Combining automation, miniaturization, biology and computation (ABC) to rapidly scale up the design, construction, refinement and production of more nutritious and sustainable crops and food products.
About Engineering Biology
GIFS’ Engineering Biology facility will combine the power of automation and miniaturization, biology and computation (ABC) to rapidly scale up the design and production of more nutritious and sustainable crops and food products for Canada’s agriculture and agri-food sectors. An exploding new field, engineering biology integrates genomics and molecular biology with high-performance computing, automation and artificial intelligence – potentially transforming what we eat, medicines we take and fuels we use.
A 2020 McKinsey report estimates the ongoing bio revolution, including engineering biology, will have a global economic impact of up to $4 trillion in the next 10 to 20 years. More than a third of this direct annual impact will be in agri-food.
Through GIFS’ facility, the agriculture and food industries will be able to rapidly create reagents, proteins and peptides on a much larger scale, to make food production more efficient; to increase the nutritional value of food; and to even create entirely new food products. It will also be used to make plants and animals more resistant to drought.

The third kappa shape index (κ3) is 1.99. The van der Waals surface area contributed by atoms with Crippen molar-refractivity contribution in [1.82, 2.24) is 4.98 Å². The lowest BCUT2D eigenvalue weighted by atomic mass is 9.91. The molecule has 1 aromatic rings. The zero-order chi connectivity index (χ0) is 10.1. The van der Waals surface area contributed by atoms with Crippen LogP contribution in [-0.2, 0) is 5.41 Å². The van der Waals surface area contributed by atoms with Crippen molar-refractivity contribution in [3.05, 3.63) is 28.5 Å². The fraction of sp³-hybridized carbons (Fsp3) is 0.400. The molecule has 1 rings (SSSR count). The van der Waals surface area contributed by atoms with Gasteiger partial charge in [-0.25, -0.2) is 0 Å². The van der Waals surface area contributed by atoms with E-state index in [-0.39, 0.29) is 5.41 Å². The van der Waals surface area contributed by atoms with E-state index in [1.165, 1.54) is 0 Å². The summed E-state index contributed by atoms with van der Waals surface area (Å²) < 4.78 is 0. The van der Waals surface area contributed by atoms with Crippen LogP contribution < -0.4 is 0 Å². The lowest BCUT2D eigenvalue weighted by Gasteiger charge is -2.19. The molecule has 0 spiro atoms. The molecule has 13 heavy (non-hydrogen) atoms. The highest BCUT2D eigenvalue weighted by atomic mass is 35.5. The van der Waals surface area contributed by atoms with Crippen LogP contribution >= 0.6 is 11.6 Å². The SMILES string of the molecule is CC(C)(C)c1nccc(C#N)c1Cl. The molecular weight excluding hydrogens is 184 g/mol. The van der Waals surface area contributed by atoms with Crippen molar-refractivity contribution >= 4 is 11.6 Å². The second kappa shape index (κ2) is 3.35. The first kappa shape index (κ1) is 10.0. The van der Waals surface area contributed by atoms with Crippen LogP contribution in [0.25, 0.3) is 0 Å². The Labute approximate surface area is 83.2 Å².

The centre will also help develop new plant varieties that can withstand climate change, as well as nutritious food products and natural products with medical benefits, such as specialized proteins that kill bacteria.
The new facility positions Saskatchewan as the engineering biology centre for agriculture in Canada, growing the province’s profile as the hub for delivering biomanufacturing services to support the agri-food and biotechnology sectors.
The outcome will be the accelerated discovery, development and delivery of innovative products that meet market demand efficiently and sustainably (economically, environmentally and socially).
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Applications of engineering biology include:
- The production of rennet, a mixture of enzymes used in making cheese. Though produced naturally by some animals, rennet is now also produced safely and more efficiently through engineering biology.
- Improving plant ability to absorb more carbon from sunlight for photosynthesis, meaning they can sequester even more carbon and thus reduce emissions in the atmosphere.
- Producing flavourings that can be added to pea-based proteins to make plant-based burgers taste like regular meat-based burgers.
- Speeding up research and development in the pharmaceutical industry: Engineering biology is used to produce insulin and has also enabled the rapid development of COVID-19 vaccines.